In Conversation with Amber Bonney

Where do you work and what do you do?

I’m the Founder and Head of Strategy at The Edison Agency – responsible for the creative and strategic direction of the business and our projects. We are an independent brand design agency who help brand businesses and organisations to create positive change.

Tell us a bit about yourself.

I’m a designer, thinker, educator, mother, mentor, writer, strategist and speaker – I wear lots of hats and my ambitions and interests and always growing, never quite satisfied with staying still for long. I’m naturally an introvert but not many people would see that side of me as I can also be equally bold, cheeky and dynamic. I’m always evolving and challenging myself – never quite satisfied with the status quo and I live by my personal mantra “..bite big and chew like hell.

My expertise is centred around using design to make better connections, create positive change, influence human behaviours and solve complex commercial and business problems. My depth of experience stems from the diversity of my work both locally and internationally across major brand identity programs for Astra Zeneca, Volkswagen, British American Tobacco, Lend Lease, Asahi Beverages, Victorian State Government, Campbell Arnott’s, Lion Dairy and Drinks and Brown Family Wine Group.

With over 20 years’ experience across diverse industry sectors, I have a vested interest in both traditional and disruptive design methods that activate, provoke and inspire. I believe in nurturing future generations of designers and in raising the profile and leadership skills of female talent in our industry.

What changes have you seen in the Graphic Design industry since starting out? The good, the bad and the ugly.

Our industry has changed dramatically over the past 20 years. Firstly, the label “Graphic Designer” is not commonly used – it is not something I personally relate to anymore because it reflects the visual outcomes and mechanics of the trade, it doesn’t speak to the thinking, planning, analysis and problem solving inherent in design.

I studied Visual Communication at Swinuburne in the 90’s and during this time the industry was only just emerging into the digital age. What I loved about the program was its puritanical approach to image making and composition – something I believe is diminishing in our industry and educational programs.

We live in a visual economy now, where content is hero and everything looks beautiful – we have apps to create design compositions in seconds and its easy to create a portfolio of beautiful looking work. Society has become somewhat lazy in its respect and appreciation for a good idea, for the rigour of a design process, for valuing history, legacy and craftsmanship.

An an employer, this makes recruitment quite difficult because you have to look past the aesthetic and polish to uncover the potential of the individual creatively – their ideas, methods and craft. The ugly side of our industry is the focus on style over substance.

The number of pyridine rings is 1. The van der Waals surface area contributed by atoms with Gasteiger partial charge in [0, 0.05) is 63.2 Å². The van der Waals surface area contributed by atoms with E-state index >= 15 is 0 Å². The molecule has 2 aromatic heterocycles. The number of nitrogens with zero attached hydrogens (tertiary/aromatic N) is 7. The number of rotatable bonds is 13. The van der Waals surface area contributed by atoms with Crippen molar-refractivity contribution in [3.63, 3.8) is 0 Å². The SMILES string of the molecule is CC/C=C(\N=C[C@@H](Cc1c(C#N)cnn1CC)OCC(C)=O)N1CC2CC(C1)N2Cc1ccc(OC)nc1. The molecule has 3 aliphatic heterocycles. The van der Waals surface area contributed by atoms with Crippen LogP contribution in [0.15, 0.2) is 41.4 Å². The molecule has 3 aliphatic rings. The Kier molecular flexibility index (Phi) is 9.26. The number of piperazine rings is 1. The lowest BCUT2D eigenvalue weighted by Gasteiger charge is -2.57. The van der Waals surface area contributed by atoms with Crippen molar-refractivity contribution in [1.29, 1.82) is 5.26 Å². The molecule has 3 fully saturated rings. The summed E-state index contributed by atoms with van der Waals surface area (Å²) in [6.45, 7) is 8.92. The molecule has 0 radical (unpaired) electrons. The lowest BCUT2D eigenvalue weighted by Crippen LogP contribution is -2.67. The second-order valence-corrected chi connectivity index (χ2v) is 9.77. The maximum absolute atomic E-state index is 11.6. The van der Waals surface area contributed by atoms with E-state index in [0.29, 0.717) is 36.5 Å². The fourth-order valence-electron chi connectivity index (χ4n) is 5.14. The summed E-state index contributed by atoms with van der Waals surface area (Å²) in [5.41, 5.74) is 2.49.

How do you stay relevant in todays Graphic Design industry?

I don’t sit still for long – I am always reinventing our approach and improving the way we work across all areas of the business – operating, financially, culturally and creatively. Sometimes moving forwards means going back – returning to an approach that was working just fine before we tried to improve it, new isn’t always better. I read a lot and stay connected with my piers in the industry to get a general sense of what’s happening. Relevance is subjective, for some people being relevant means being on-trend and having the latest gadgets and tech systems – for me it is about need and demand.

I run a commercial business and therefore our offer and approach needs to make sense to the audience it is designed for and in the world of marketing services, that changes all the time. I believe an agile and human-centred approach to design services is what keeps us relevant – the how and what we are selling a reflection of cultural trends and norms.

Tell us what you are currently working on?

I’m working on a few major projects for iconic Australian brands- helping them to stay relevant and rejuvenate themselves. This is thoroughly rewarding because it gives us an opportunity to leave the brand in a better state than when we found it – doing the due diligence to understand its heritage and narrative and retell it in a way that has meaning for current and future audiences. This is about ensuring longevity and endurance for decades to come.

In my other role as President of Creative Women’s Circle, I have the current pleasure of working with Dr Jane Connory and our fantastic board on the Debbie Millman “Courage vs Confidence” Tour which is happening as part of Melbourne Design Week in March. This is a monumental event for the Australian design community and one I am very proud to be helping in the planning and implementation.

What would your advice be to someone wanting to break into the Graphic Design industry in 2020?

Do your research on where you would like to work and be tenacious in getting in to speak to them for advice – understand what they are looking for and how you can improve your portfolio. Join organisations like AGDA, Creative Women’s Circle, DIA etc to help you connect and build relationships with the industry. Always demonstrate context of your work through process and rationales.

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